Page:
It seems like we are living on smaller and smaller plots of land and sometimes our neighbors are a little to close for comfort. If putting up a privacy fence is restricted by zoning or budgets, planting natural privacy fences is a good option.
When selecting shrubs or bushes for your natural privacy fence you will want to decide how much privacy you need, when you need it, and how much care you will need to give the plants to keep them thriving. Other factors to consider is what type of plant or bush does best in your
area, sun requirements and soil conditions.
If you want a dense natural privacy fence, select an evergreen plant. They are hardy, don’t shed their leaves in the fall and reach a height of approximately 12 to 14 feet with a 3 foot wide spread. These plants do not tolerate drought, so you will need to provide irrigation. Typically evergreens can be pruned to stay within a confined shape or area. These plants do best in full or partial sun, avoid planting in full shade.
The privet, another popular hedge plant, comes in semi-evergreen and evergreen varieties. It is very fast growing, easy to establish and tolerates a wide range of soils. These plants prefer partial shade to full sun and need to be well watered to thrive. Privet can be pruned and shaped and create a very quick natural privacy fence.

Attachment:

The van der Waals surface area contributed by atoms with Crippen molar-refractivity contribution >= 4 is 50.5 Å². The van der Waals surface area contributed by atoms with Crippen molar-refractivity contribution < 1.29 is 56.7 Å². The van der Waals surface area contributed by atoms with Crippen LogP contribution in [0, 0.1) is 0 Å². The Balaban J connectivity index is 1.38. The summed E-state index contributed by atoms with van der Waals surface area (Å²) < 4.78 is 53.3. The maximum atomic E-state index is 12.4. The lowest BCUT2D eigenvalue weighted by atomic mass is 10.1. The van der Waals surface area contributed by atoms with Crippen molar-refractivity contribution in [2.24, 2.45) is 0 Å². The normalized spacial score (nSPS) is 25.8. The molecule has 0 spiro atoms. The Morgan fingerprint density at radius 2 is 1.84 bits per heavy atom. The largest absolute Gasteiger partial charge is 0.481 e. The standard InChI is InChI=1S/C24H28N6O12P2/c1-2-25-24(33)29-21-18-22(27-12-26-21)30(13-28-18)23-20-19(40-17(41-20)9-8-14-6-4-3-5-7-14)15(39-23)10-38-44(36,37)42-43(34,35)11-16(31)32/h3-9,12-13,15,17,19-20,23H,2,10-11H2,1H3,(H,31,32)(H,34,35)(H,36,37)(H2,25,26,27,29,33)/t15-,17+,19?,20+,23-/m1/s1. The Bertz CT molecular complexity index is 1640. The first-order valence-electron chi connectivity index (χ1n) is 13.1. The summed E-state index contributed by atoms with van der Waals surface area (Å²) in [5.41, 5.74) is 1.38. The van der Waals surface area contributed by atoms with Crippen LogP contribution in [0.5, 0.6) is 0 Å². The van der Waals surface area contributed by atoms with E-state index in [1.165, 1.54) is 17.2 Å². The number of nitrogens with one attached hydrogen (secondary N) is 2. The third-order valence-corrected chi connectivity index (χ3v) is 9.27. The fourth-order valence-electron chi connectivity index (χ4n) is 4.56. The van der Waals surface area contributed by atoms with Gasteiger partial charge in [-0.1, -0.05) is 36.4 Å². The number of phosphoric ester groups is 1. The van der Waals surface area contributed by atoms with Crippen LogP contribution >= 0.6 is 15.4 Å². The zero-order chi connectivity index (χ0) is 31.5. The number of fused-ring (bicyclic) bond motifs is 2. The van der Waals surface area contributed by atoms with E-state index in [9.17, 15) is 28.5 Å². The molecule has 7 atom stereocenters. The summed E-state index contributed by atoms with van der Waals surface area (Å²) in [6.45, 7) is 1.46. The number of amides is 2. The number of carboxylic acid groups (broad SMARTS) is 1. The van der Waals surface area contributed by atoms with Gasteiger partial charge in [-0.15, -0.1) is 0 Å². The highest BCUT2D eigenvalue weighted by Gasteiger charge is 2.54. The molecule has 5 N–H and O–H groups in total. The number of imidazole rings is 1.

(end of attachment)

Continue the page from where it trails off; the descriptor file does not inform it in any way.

Canadian Hemlocks create a dense, lush screen. These evergreen plants can reach heights of 40 feet and should be spaced 3 to 5 feet apart for a formal hedge. The needles of the plants are soft and will need to be pruned to keep the plants looking neat and tidy. These plants do best in full sun.
Rose of Sharon makes a beautiful natural privacy fence. You can either prune the plant to produce a low hedge or allow it to grow without pruning for a more shrubby appearance. These plants grow 8 to 10 feet tall with a spread of approximately 4 to 6 feet. Rose of Sharon will drop all its leaves in the fall. The blooms on this plant are white, red, lavender or blue and will attract bees, so people with bee allergies may want to avoid this plant.
Talk to your local nursery and find out was plant would do best in your area before you plant your natural privacy fences.